Beijing, China has been selected as the host of the 2022 winter Olympics and one wonders how well it will work for the athletes. Chelsea Little a former cross country ski competitor authored a special article for the Valley News regarding the problems associated with the International Olympic Committee's (IOC) selection of Beijing, China as the host of the 2022 Winter Olympics.

 

Little's first contention is that the IOC members are overwhelmingly oriented to summer sports. The selection of the 2022 games host was between Beijing and Almaty, Kazakhstan. Almaty is a winter-oriented city that had hosted the 2011 Asian Games and almost all of its winter sports infrastructure already exists. Beijing has very little snow and will construct totally new venues about 100 miles away from the city for the snow events (alpine skiing, snowboarding, cross country skiing), which are expected to require machine-made snow. The region where the developments are to be built has a very dry climate and the snowmaking will need to take much-needed water from the local inhabitants. It was reported that Chinese alpine ski resorts are normally closed by the time that March rolls around.

 

Of course, Beijing and China have problems with human rights, smog, and environmental degradation beside being run by an oppressive regime…but Almaty is similar in those refrains. Considering what went on with Sochi (environmental debacle during construction of the venues and the invasion of the Ukraine) the IOC members do not have strict standards with regard to such social and environmental issues.

 

The vote for Beijing was 44 of 85 and this was two votes more than the majority needed to win, so a look at the IOC voting is relevant to the discussion. It should be known that the "IOC Evaluation Committee" were the only members to actually visit the potential host sites. This is of course, necessary because a "no-visit" policy is in effect since historically it is believed that bid cities were apt to give bribes to get IOC members' votes. Few of the voting members ever actually visited Almaty but many of them had been to the 2008 Summer Olympics held in Beijing. How can decisions be made on the host city without actually visiting the site candidates? By the way, the Evaluation Committee released a 138-page report showing that 8 of 9 commission members preferred Almaty.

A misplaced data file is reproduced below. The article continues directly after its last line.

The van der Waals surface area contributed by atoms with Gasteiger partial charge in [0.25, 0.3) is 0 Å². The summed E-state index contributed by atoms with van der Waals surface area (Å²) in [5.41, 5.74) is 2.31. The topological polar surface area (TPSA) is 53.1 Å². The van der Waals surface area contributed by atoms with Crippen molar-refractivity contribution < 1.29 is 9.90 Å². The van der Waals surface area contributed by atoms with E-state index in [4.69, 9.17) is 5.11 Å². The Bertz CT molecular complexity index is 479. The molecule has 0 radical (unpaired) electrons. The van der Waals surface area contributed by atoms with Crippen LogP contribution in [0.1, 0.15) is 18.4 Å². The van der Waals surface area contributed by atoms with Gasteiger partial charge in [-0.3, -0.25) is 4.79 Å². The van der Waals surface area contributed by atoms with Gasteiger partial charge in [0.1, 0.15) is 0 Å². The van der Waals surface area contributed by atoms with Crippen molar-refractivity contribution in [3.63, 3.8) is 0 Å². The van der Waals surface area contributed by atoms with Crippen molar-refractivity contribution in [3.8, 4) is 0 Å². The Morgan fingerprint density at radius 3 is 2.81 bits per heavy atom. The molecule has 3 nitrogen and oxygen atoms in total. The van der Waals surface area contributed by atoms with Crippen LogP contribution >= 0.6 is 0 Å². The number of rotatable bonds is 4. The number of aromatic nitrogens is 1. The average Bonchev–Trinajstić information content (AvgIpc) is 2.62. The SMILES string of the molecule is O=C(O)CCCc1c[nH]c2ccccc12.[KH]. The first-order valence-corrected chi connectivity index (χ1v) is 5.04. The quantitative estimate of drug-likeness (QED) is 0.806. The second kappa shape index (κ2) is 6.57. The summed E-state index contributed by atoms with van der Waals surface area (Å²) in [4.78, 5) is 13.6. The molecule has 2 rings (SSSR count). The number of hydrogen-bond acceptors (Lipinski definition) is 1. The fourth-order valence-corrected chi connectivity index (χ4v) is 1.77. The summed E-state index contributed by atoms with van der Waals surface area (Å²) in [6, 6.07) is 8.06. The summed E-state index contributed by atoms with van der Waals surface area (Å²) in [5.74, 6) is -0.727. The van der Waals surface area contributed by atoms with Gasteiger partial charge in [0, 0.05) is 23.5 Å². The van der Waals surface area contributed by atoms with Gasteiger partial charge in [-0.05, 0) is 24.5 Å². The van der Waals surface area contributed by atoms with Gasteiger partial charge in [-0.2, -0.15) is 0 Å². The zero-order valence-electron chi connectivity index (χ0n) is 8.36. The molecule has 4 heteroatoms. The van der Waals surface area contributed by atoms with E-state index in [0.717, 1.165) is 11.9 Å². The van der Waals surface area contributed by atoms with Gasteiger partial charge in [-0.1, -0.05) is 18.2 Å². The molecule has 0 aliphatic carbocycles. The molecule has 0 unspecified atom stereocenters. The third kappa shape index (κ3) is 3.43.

With regard to the IOC host city election process, more than half of the 100 members who vote are from countries that have not won a winter Olympic medal in the last four cycles. And countries with strong winter Olympic teams such as Austria, Czech Republic, Belarus, Finland, and Slovenia are not represented among the IOC members at all. Only 9 of the voting IOC members have ever worked in winter sports.

 

Of the 98 winter Olympic events, 62% of the 2014 Sochi Olympic events were held on snow. Of the 100 current IOC members, only two come from a ski background (Einar Bjoerndalen, Norwegian biathlete and Gian Franco Kasper, of the International Ski Federation). There were 15 IOC members, who did not vote on the selection. They were unwilling or unable to attend the IOC meeting in Kuala Lumpur (Malaysia). For, example, Bjoerndalen did not attend the meeting because he was training for the World Cup to be held in Oslo, Norway in the last season of his career. He might have been able to address the IOC members regarding his experience in Almaty.

 

Machine-made snow is not uncommon for alpine skiers, freestylers, and snowboarders, but most of the cross country ski and biathlon event participants will be much less familiar with the manufactured snow consistency. And warm temperatures may require salting the snow, which is used to prevent it from becoming slush during the competitions. There were some of these warm temperature problems at some of the cross country and biathlon events held in Sochi. It is assumed that all snow competitors would prefer natural snow to machine-made snow. You would imagine that the natural snow is much safer compared to salted-up ice or slush!

 

Economically, Kazakhstan could have afforded to host the Olympic event, which they estimated at $4.5 billion, a pittance in today's Olympic game costs, particularly compared to the $51 billion Sochi price tag in 2014. The country has the largest economy in central Asia as it is the third largest non-OPEC supplier of energy to the European Union. But the Chinese consumer market presents a rosy opportunity to the IOC, who also has it eye on sponsorship potential in China.

 

Understanding Little's perspective, perhaps it is time that adjustments are made in the Olympic site selection process so there is more concern for the athletes and more IOC members who have experience in the winter games are appointed to make these decisions in the future. (Photo of competitor Kikkan Randall, unrelated to author)